13. The number of responds that stated the disadvantages of unschooling outweighed the advantages of the practice: 3.
14. Two thirds of students who were unschooled say that they plan on repeating the educational experience for their children if they have a family one day.
15. In the United States, the percentage of children who are homeschooled on any given year: 2.9%.
16. About 1.77 million children in total in the US receive at least one year of homeschooling annually.
17. 91% of households that keep their children out of public or private schools have concerns about the environment those learning institutions provide.
18. Girls [51%] are slightly more likely to be in a non-traditional learning environment when compared to boys [49%].
19. The high school grades of 9-12 have more unschooled students than any other student demographic.
20. 14% of students who come from any homeschool environment will go on to achieve a graduate degree or attend a professional school.
Beliefs and Behaviors of Unschoolers
Unschoolers take an unorthodox approach to education that might just be perfect for the creative children amongst us. This process encourages a lifestyle where learning and life are considering one and the same. Instead of formal lessons and specific assignments that must be fulfilled, unschooling creates an atmosphere where children can pursue their own interests and learn at their own pace. Instead of mandatory educational requirements, there is the chance to develop meaningful skills in areas where a child has a passion.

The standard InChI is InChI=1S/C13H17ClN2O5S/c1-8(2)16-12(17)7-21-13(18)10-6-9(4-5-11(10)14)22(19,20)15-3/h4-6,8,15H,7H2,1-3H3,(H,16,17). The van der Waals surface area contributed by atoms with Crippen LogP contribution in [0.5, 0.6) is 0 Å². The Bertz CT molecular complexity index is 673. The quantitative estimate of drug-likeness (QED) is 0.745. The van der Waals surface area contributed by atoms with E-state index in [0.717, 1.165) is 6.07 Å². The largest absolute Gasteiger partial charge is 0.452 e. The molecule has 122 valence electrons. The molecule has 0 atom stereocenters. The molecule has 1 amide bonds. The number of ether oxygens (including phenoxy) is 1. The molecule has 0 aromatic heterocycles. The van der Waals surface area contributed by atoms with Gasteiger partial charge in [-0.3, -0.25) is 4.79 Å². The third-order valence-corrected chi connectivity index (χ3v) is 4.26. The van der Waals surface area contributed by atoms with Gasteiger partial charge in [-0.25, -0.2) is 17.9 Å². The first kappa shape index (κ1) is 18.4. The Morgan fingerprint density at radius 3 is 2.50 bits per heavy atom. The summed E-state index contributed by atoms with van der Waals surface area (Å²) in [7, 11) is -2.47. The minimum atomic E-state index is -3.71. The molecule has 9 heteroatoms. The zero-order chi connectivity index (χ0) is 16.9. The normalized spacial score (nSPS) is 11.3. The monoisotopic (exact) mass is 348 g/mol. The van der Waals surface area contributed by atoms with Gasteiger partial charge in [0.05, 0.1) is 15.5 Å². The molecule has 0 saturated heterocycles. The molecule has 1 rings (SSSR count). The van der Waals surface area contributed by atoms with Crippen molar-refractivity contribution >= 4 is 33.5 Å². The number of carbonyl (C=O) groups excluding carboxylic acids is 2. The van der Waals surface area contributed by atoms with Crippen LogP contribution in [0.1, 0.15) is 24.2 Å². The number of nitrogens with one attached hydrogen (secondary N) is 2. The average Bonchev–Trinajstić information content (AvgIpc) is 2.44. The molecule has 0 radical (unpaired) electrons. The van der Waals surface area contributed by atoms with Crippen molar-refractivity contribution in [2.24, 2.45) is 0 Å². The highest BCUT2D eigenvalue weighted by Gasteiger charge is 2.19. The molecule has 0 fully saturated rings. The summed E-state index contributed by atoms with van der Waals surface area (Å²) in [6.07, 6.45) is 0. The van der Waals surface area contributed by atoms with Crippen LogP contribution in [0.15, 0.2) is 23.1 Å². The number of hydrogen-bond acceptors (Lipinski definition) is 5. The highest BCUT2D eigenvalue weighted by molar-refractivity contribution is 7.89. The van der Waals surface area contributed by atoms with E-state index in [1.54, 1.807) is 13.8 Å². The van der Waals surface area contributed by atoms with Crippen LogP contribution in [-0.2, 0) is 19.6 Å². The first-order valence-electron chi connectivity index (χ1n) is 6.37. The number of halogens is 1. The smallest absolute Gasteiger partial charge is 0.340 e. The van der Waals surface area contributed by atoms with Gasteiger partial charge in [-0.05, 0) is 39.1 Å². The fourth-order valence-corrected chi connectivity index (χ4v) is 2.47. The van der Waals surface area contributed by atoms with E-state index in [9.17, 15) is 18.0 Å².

Surprisingly enough, unschooling is a legal practice in many places around the world. Some countries like Germany have taken a tough stance against unschooling and made it illegal, but that doesn’t change the fact that the practice occurs. In looking at the statistics of unschooling, you might just be surprised at how successful these kids happen to be and what they are doing with their lives as adults.
Many famous figures throughout history have proven that a formal education is not required to be a leader who can change the world. An informal education, as the information shows, might actually be better.